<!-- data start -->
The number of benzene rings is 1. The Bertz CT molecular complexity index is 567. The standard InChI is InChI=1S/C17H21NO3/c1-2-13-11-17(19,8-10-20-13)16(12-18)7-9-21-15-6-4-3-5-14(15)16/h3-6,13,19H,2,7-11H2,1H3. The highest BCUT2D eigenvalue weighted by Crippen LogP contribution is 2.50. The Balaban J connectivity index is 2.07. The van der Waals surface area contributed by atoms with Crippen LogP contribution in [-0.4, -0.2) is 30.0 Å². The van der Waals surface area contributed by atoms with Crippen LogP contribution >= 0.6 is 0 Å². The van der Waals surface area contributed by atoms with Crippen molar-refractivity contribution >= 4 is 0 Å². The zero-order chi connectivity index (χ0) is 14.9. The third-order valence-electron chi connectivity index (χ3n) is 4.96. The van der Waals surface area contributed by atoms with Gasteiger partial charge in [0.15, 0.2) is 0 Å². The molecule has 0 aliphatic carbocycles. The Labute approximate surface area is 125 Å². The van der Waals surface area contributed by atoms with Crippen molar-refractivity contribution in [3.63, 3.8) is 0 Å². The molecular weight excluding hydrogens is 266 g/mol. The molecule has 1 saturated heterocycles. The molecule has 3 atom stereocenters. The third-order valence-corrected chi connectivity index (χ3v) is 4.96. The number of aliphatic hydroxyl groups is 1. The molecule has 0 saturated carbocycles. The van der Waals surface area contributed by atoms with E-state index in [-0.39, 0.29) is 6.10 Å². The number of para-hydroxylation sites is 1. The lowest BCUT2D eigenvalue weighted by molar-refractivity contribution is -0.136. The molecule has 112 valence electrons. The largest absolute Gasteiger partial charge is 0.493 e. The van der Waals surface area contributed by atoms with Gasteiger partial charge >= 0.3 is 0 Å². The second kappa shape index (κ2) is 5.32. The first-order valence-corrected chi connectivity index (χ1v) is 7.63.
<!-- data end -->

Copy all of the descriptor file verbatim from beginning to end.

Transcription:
The number of benzene rings is 1. The Bertz CT molecular complexity index is 567. The standard InChI is InChI=1S/C17H21NO3/c1-2-13-11-17(19,8-10-20-13)16(12-18)7-9-21-15-6-4-3-5-14(15)16/h3-6,13,19H,2,7-11H2,1H3. The highest BCUT2D eigenvalue weighted by Crippen LogP contribution is 2.50. The Balaban J connectivity index is 2.07. The van der Waals surface area contributed by atoms with Crippen LogP contribution in [-0.4, -0.2) is 30.0 Å². The van der Waals surface area contributed by atoms with Crippen LogP contribution >= 0.6 is 0 Å². The van der Waals surface area contributed by atoms with Crippen molar-refractivity contribution >= 4 is 0 Å². The zero-order chi connectivity index (χ0) is 14.9. The third-order valence-electron chi connectivity index (χ3n) is 4.96. The van der Waals surface area contributed by atoms with Gasteiger partial charge in [0.15, 0.2) is 0 Å². The molecule has 0 aliphatic carbocycles. The Labute approximate surface area is 125 Å². The van der Waals surface area contributed by atoms with Crippen molar-refractivity contribution in [3.63, 3.8) is 0 Å². The molecular weight excluding hydrogens is 266 g/mol. The molecule has 1 saturated heterocycles. The molecule has 3 atom stereocenters. The third-order valence-corrected chi connectivity index (χ3v) is 4.96. The number of aliphatic hydroxyl groups is 1. The molecule has 0 saturated carbocycles. The van der Waals surface area contributed by atoms with E-state index in [-0.39, 0.29) is 6.10 Å². The number of para-hydroxylation sites is 1. The lowest BCUT2D eigenvalue weighted by molar-refractivity contribution is -0.136. The molecule has 112 valence electrons. The largest absolute Gasteiger partial charge is 0.493 e. The van der Waals surface area contributed by atoms with Gasteiger partial charge >= 0.3 is 0 Å². The second kappa shape index (κ2) is 5.32. The first-order valence-corrected chi connectivity index (χ1v) is 7.63.